“We took advantage of this unique feature as an “Achilles Heel” and devised a “Pharmacological Trojan Horse” to kill MDR cancer cells, ” explains Professor Assaraf. “When we illuminated light upon the MDR cells containing the light-sensitive drugs trapped in the lysosomes, it created oxygen free radicals that destroyed the lysosome membrane and as a result, all of the contents of the lysosomes was spilled into the cancerous cell. This resulted in a massive release of the above enzymes, and rapid digestion and destruction of MDR cancer cells.”
In collaborative efforts with other researchers, among them Professor Grifﬁoen, Dr. Nowak-Sliwinska, Professor van den Bergh, Professor Skladanowski, and Professor Sarna from Holland, Switzerland and Poland, it turned out that in live model experiments using multidrug resistant tumors of human ovarian cancer origin, the core of the tumor was destroyed upon exposure to light, after having accumulated vast amounts of anticancer drugs inside the lysosomes. Moreover, due to the free oxygen radicals that were created after light exposure, the blood vessels nourishing the tumor were destroyed and others were occluded (i.e. blocked). As a result, the blood supply to the remaining cells in the malignant tumor was cut off, and this led to the destruction of any malignant cells that remained. Professor Assaraf and his research team are diligently working towards developing a second generation of “Pharmaceutical Trojan Horse” selectively targeting cancer cells only by homing protein receptors that are selectively present on the malignant cells without harming healthy body cells. These receptors will deliver the “Pharmacological Trojan Horse” into the lysosomes, which will then be activated by light irradiation from optic fibers. This and much more – the researchers are also developing an alternative “Trojan Horse” that will be activated by ultrasonic waves that would be possible to target any cancerous tissue or metastasis of cancerous cells in a patient’s body without using any invasive procedure.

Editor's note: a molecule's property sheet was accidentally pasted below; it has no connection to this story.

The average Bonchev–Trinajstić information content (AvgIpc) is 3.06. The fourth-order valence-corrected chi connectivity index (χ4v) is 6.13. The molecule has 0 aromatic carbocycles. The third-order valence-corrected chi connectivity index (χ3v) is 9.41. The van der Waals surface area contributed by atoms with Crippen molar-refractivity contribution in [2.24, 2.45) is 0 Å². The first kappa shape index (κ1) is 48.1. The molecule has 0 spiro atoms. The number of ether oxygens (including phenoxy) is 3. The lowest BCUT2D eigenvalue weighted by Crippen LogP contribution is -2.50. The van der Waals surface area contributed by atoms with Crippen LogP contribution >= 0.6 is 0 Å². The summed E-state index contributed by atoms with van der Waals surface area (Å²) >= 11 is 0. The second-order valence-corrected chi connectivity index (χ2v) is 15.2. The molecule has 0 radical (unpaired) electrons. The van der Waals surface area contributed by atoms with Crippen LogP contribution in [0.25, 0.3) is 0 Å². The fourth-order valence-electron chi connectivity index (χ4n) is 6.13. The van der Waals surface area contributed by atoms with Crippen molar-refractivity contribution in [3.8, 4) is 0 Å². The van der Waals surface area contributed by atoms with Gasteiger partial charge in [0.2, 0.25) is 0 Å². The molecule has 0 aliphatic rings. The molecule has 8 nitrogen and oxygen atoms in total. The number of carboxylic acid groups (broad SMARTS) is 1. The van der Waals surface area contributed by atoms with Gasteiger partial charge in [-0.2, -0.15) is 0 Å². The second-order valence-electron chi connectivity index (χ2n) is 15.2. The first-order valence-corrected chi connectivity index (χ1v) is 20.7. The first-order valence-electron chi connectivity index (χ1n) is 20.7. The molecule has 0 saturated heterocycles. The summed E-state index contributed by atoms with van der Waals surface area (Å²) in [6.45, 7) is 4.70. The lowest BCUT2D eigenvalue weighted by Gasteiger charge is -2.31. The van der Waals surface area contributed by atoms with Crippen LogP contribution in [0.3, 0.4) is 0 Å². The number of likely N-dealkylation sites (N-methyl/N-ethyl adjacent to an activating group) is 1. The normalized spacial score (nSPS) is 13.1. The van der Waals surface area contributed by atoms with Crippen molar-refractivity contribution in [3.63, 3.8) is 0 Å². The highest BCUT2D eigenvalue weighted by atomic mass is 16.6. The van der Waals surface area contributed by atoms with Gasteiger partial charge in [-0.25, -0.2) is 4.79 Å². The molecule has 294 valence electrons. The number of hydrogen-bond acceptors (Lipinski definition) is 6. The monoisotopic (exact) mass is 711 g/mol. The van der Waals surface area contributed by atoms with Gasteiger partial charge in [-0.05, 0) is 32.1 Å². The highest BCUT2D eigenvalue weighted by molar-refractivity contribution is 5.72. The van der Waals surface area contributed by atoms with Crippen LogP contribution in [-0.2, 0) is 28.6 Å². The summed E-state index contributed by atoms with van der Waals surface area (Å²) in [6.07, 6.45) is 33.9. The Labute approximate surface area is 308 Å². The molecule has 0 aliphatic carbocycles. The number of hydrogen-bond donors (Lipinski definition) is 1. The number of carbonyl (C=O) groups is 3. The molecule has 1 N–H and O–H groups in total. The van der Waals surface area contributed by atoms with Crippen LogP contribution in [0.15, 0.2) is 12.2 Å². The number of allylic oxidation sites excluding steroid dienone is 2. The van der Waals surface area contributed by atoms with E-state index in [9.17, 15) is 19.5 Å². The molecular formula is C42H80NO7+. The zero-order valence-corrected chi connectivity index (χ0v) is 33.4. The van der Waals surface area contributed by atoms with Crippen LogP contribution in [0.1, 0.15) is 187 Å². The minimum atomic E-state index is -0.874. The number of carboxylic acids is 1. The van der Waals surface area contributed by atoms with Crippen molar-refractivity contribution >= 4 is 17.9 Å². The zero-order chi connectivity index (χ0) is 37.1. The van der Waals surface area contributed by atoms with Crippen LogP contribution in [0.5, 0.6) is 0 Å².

However, Professor Assaraf emphasizes that the way to develop a “Pharmacological Trojan Horse” for the practical treatment of malignant tumors in humans is still a long way off.
In the image: MDR lung cancer cells containing large amounts of lysosomes (vesicles marked in red) shown on the bottom line of resistant cells as compared with the top line showing sensitive cancer cells with small amounts of intracellular lysosomes). The green fluorescent drugs which are sensitive to light accumulate to very high concentrations in the multiple lysosomes in multidrug resistant tumor cells (the vesicles marked in green) and after exposure to light the multiple lysosomes explode due to the abrupt formation of oxygen free radicals, and the lysosomes enzymes become released into the cells, hence digesting the contents of the cancer cells and killing them.